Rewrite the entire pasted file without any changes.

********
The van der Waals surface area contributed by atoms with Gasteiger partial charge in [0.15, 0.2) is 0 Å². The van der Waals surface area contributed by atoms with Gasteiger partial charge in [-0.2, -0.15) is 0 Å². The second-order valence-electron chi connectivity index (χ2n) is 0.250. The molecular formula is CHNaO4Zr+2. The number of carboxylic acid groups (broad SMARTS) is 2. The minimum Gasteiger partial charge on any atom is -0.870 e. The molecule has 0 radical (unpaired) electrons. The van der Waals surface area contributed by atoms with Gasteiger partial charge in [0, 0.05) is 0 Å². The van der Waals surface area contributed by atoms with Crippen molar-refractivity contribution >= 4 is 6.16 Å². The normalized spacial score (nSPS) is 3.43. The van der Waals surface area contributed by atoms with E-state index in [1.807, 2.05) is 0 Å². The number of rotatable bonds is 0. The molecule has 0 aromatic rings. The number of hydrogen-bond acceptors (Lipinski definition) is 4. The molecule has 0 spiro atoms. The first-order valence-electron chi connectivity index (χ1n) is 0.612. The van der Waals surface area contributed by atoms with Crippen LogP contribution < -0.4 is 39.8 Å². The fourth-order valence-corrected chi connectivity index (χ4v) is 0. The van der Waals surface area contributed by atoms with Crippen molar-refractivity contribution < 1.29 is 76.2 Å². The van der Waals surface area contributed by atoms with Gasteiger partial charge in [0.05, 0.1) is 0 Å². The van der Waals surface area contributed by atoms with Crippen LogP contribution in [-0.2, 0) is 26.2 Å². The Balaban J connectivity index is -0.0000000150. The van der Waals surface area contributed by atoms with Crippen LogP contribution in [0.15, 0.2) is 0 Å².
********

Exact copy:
The van der Waals surface area contributed by atoms with Gasteiger partial charge in [0.15, 0.2) is 0 Å². The van der Waals surface area contributed by atoms with Gasteiger partial charge in [-0.2, -0.15) is 0 Å². The second-order valence-electron chi connectivity index (χ2n) is 0.250. The molecular formula is CHNaO4Zr+2. The number of carboxylic acid groups (broad SMARTS) is 2. The minimum Gasteiger partial charge on any atom is -0.870 e. The molecule has 0 radical (unpaired) electrons. The van der Waals surface area contributed by atoms with Gasteiger partial charge in [0, 0.05) is 0 Å². The van der Waals surface area contributed by atoms with Crippen molar-refractivity contribution >= 4 is 6.16 Å². The normalized spacial score (nSPS) is 3.43. The van der Waals surface area contributed by atoms with E-state index in [1.807, 2.05) is 0 Å². The number of rotatable bonds is 0. The molecule has 0 aromatic rings. The number of hydrogen-bond acceptors (Lipinski definition) is 4. The molecule has 0 spiro atoms. The first-order valence-electron chi connectivity index (χ1n) is 0.612. The van der Waals surface area contributed by atoms with Crippen LogP contribution < -0.4 is 39.8 Å². The fourth-order valence-corrected chi connectivity index (χ4v) is 0. The van der Waals surface area contributed by atoms with Crippen molar-refractivity contribution < 1.29 is 76.2 Å². The van der Waals surface area contributed by atoms with Gasteiger partial charge in [0.05, 0.1) is 0 Å². The van der Waals surface area contributed by atoms with Crippen LogP contribution in [-0.2, 0) is 26.2 Å². The Balaban J connectivity index is -0.0000000150. The van der Waals surface area contributed by atoms with Crippen LogP contribution in [0.15, 0.2) is 0 Å².